Teen charged in Damascus High School locker room rape to be tried in juvenile court

The superintendent of Stafford County Public Schools has apologized to the transgender middle school student who was forced to sit alone in a hallway during an active shooter drill. (Thinkstock)

ROCKVILLE, Md. — A judge ruled Friday that one of the four Damascus High School football players initially charged as an adult with sexually attacking four teammates with a broomstick will now be tried in juvenile court.

Ramon Korionoff with the Montgomery County State’s Attorney’s Office confirmed Friday that a judge ordered 15-year-old Will Daniel Smith’s case to be moved to juvenile court.

Smith’s defense attorney, David Felsen, argued earlier Friday that the case should be handled in the juvenile justice system, based on the findings of the county’s Department of Juvenile Services, which considered the police report and interviews with Smith and his mother.

But the county’s assistant prosecutor, Carlotta Woodward, told Circuit Court Judge Steven Salant that the case should remain in circuit court, in part because of the “profound effect it’s had on the victims.”

The parents of some of the four victims sat in the front row of the courtroom, listening to the testimony of Michael Bertol, case managing specialist with the juvenile services agency.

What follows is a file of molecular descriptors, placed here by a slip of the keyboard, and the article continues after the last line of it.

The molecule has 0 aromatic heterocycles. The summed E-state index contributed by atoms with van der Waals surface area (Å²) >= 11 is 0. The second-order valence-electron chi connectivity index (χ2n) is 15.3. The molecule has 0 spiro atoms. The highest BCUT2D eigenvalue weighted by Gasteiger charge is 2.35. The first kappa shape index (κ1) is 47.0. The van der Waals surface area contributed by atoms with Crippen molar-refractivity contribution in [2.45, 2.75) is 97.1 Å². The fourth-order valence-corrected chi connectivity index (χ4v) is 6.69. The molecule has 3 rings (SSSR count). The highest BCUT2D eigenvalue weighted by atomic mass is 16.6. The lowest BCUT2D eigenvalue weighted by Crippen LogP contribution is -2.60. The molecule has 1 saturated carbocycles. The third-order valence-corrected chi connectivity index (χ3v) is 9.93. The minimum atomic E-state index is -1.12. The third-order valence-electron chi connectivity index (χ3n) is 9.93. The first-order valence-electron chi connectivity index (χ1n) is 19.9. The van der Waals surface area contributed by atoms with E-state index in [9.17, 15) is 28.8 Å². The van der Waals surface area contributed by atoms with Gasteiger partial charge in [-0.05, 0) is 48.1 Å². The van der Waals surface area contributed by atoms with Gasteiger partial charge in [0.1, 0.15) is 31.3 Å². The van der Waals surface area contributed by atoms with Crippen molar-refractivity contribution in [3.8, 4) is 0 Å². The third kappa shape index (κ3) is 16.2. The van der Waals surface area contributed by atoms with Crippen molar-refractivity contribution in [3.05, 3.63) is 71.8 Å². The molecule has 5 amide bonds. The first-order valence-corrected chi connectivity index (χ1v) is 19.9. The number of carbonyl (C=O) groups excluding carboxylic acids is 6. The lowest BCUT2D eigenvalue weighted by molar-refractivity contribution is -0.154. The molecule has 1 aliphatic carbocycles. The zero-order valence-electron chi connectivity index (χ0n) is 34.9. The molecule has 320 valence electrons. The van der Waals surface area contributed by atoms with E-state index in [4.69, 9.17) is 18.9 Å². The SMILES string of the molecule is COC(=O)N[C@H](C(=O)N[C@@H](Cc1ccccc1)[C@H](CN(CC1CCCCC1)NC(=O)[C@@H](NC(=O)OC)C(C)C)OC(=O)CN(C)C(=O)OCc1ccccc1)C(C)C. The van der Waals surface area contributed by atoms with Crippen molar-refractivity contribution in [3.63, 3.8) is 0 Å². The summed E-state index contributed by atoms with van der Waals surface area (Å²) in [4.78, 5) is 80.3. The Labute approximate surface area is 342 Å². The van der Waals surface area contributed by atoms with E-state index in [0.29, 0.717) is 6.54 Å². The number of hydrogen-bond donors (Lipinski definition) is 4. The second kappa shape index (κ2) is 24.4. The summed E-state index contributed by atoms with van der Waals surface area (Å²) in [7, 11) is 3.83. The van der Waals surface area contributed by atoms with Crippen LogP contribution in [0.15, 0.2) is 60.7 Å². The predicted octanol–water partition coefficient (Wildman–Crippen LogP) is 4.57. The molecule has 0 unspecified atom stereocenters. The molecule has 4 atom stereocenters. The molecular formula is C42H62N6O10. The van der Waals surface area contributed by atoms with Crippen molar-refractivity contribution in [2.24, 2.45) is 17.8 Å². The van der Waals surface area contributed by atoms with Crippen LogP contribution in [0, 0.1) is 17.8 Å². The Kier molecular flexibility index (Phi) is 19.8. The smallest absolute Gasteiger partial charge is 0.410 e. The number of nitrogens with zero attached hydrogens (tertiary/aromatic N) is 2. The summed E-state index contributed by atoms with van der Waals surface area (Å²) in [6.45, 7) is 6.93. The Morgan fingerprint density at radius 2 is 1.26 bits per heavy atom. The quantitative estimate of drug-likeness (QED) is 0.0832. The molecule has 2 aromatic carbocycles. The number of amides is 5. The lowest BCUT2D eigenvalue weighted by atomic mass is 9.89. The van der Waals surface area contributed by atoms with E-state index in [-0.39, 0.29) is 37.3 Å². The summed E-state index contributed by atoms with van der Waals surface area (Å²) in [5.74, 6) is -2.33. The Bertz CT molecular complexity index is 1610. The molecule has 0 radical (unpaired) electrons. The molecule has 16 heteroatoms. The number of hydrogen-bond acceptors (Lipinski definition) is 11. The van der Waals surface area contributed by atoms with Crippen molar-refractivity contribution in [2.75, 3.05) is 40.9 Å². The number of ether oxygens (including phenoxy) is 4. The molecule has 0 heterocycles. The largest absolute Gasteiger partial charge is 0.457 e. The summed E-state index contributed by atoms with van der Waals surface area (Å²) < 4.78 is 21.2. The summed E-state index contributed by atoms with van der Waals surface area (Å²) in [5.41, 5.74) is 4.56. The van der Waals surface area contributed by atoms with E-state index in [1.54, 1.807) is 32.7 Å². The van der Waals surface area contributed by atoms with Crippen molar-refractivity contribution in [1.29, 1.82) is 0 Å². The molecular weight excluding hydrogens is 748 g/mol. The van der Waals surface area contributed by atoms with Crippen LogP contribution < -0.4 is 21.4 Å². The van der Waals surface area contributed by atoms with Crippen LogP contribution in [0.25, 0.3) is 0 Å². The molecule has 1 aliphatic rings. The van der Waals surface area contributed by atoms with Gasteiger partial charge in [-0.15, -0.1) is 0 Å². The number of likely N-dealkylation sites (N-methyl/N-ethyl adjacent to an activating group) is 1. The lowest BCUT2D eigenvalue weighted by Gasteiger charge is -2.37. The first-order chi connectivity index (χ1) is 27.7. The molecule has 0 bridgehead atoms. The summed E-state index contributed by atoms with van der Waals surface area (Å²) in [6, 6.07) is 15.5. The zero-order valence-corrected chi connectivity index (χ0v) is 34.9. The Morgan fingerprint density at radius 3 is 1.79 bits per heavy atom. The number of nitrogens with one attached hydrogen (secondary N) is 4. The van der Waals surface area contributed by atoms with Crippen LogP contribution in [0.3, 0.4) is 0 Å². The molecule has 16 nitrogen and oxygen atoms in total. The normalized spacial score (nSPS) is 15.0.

He said the agency tasked with studying whether Smith’s case should be handled in juvenile or adult court based its determination on five factors: age, mental/physical health, nature of the crime, risk to public safety and his amenability to treatment.

Based on his age, public safety and amenability, Bertol said the agency believed Smith’s case belonged in juvenile court. On the factors of his mental and physical health, and the seriousness of the offense, the department determined the case should remain in circuit court.

Juvenile court affords far more privacy for youthful offenders, and sentences are generally far shorter than in circuit court.

In his questioning of Bertol, Felsen suggested “there is still some confusion as to who did what to whom,” laying the groundwork to argue his client was less culpable than his teammates.

However, the police report — and prosecutors — said Smith wielded the broom in one of the attacks.

Smith and the other defendants have been each charged with one count of first-degree rape, three counts of attempted first-degree rape and four counts of conspiracy to commit first-degree rape.

Each of the defendants is expected to have a similar hearing to argue for adjudication in the juvenile system.

The police report and Bertol said Smith and teammates had acknowledged the “brooming” was a “tradition,” and had been done by the Damascus team in previous years.

WTOP’s Teta Alim and Megan Cloherty contributed to this report. 

Neal Augenstein

Neal Augenstein has been a general assignment reporter with WTOP since 1997. He says he looks forward to coming to work every day, even though that means waking up at 3:30 a.m.

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